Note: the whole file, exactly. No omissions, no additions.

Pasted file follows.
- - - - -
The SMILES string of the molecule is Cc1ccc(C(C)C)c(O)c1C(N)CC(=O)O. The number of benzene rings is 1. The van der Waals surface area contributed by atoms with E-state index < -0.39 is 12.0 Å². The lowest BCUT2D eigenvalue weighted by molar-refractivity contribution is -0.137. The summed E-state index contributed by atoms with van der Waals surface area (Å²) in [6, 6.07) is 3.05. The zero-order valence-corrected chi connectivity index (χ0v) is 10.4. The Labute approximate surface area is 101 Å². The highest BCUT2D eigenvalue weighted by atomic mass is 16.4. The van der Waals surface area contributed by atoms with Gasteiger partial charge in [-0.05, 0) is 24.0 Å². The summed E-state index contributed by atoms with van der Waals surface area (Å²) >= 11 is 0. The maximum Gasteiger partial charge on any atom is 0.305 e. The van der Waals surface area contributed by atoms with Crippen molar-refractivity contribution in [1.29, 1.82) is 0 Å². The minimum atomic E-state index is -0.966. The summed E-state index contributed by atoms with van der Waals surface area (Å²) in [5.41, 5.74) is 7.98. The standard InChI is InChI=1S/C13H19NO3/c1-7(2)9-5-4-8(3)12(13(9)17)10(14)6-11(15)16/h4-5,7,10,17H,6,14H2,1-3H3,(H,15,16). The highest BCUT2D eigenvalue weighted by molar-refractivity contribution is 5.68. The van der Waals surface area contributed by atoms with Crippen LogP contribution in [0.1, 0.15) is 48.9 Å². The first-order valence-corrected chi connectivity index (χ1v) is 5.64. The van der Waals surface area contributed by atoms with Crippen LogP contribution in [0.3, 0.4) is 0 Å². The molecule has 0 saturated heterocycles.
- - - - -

The SMILES string of the molecule is Cc1ccc(C(C)C)c(O)c1C(N)CC(=O)O. The number of benzene rings is 1. The van der Waals surface area contributed by atoms with E-state index < -0.39 is 12.0 Å². The lowest BCUT2D eigenvalue weighted by molar-refractivity contribution is -0.137. The summed E-state index contributed by atoms with van der Waals surface area (Å²) in [6, 6.07) is 3.05. The zero-order valence-corrected chi connectivity index (χ0v) is 10.4. The Labute approximate surface area is 101 Å². The highest BCUT2D eigenvalue weighted by atomic mass is 16.4. The van der Waals surface area contributed by atoms with Gasteiger partial charge in [-0.05, 0) is 24.0 Å². The summed E-state index contributed by atoms with van der Waals surface area (Å²) >= 11 is 0. The maximum Gasteiger partial charge on any atom is 0.305 e. The van der Waals surface area contributed by atoms with Crippen molar-refractivity contribution in [1.29, 1.82) is 0 Å². The minimum atomic E-state index is -0.966. The summed E-state index contributed by atoms with van der Waals surface area (Å²) in [5.41, 5.74) is 7.98. The standard InChI is InChI=1S/C13H19NO3/c1-7(2)9-5-4-8(3)12(13(9)17)10(14)6-11(15)16/h4-5,7,10,17H,6,14H2,1-3H3,(H,15,16). The highest BCUT2D eigenvalue weighted by molar-refractivity contribution is 5.68. The van der Waals surface area contributed by atoms with Crippen LogP contribution in [0.1, 0.15) is 48.9 Å². The first-order valence-corrected chi connectivity index (χ1v) is 5.64. The van der Waals surface area contributed by atoms with Crippen LogP contribution in [0.3, 0.4) is 0 Å². The molecule has 0 saturated heterocycles.